What we can learn from watching dynamic leaders in action

What we can learn from watching dynamic leaders in action

Have you ever worked for a dynamic leader? How did it impact you? James Adonis, in his book ‘How to be Great’, cites Dorothea Dix as an example of a dynamic leader. Dix played a significant role in the transformation of the care of the mentally ill during her lifetime.

After discovering the appalling and inhumane treatment of the mentally ill during one of her teaching rounds at a local asylum, Dix began a program of lobbying state legislation and the US Congress to reform policy.

Prior to the reforms, people with mental illness were held in asylums together with convicted, violent criminals. Sometimes the mentally ill were treated worse than their free-thinking counterparts. They were often whipped, hosed, stripped bare, tortured and unattended.

Despite suffering from an impoverished and difficult childhood where she was eventually removed from her parents and placed to live with her Aunt, Dix was an avid learner and excelled at reading, writing and communication.

According to Adonis, dynamic leaders as ‘those who choose to embrace change rather than remain static’. They are inclined towards action rather than passivity.

Adonis details four different types of dynamic leaders:

  • Transformer
  • Facilitator
  • Driver
  • Implementer

Transformers are often business owners or executives that have the power to influence change and how it is implemented. Transformers can influence individuals due to their status.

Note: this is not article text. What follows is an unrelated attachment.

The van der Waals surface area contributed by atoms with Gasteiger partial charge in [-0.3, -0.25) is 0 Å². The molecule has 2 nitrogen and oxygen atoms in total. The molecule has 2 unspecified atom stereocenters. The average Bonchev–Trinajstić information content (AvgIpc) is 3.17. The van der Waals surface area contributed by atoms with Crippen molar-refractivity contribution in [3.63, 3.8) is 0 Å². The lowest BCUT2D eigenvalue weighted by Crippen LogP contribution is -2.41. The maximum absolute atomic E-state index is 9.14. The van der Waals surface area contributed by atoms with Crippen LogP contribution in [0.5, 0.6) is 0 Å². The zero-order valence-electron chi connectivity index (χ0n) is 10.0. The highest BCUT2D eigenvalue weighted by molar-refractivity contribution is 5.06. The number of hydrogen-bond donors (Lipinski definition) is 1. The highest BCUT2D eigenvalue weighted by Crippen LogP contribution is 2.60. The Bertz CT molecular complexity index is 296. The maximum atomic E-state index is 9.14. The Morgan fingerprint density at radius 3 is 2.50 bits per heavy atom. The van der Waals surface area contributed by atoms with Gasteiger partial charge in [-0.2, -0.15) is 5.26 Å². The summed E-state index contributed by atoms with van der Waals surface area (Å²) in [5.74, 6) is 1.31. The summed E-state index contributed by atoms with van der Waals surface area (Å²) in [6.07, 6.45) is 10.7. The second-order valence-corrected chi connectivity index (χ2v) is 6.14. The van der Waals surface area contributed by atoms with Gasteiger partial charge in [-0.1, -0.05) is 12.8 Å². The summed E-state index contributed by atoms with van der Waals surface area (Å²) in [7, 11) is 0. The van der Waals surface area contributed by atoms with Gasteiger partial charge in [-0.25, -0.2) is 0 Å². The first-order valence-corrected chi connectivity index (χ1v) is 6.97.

Facilitators are often individuals who are in localised leadership roles such as Branch Managers who have less influence over business strategy and the people that implement it.

Drivers have influence over the nature of strategic changes in the business but often may not influence those that interpret and implement change.

Implementers have minimal influence over the direction of change but are instrumental in implementing change. These people are often at the coal-face of the business and might lead a team of ‘do-ers’.

Adonis suggests you consider where you sit under the types of dynamic leadership and then determine which of the facets of dynamic leadership relate to your role.

The seven facets of dynamic leadership, as described by Adonis, are:

  • Creating and articulating a vision that inspires passion and adoption by stakeholders
  • Engaging in kaleidoscope thinking, which means you can view a situation from a range of perspectives, solutions and information sources.
  • Turning a vision into actionable steps by recruiting advocates and building a strong team.
  • Being present, supportive, inclusive and communicative.
  • Modelling conviction, drive and dependability so that others might adopt them.
  • Designing, organising and delegating tasks and responsibilities.
  • Implementing innovative thinking and problem solving.

If your business can benefit from assistance identifying and supporting dynamic leaders, speak to the HR Consulting team at Flexi Personnel.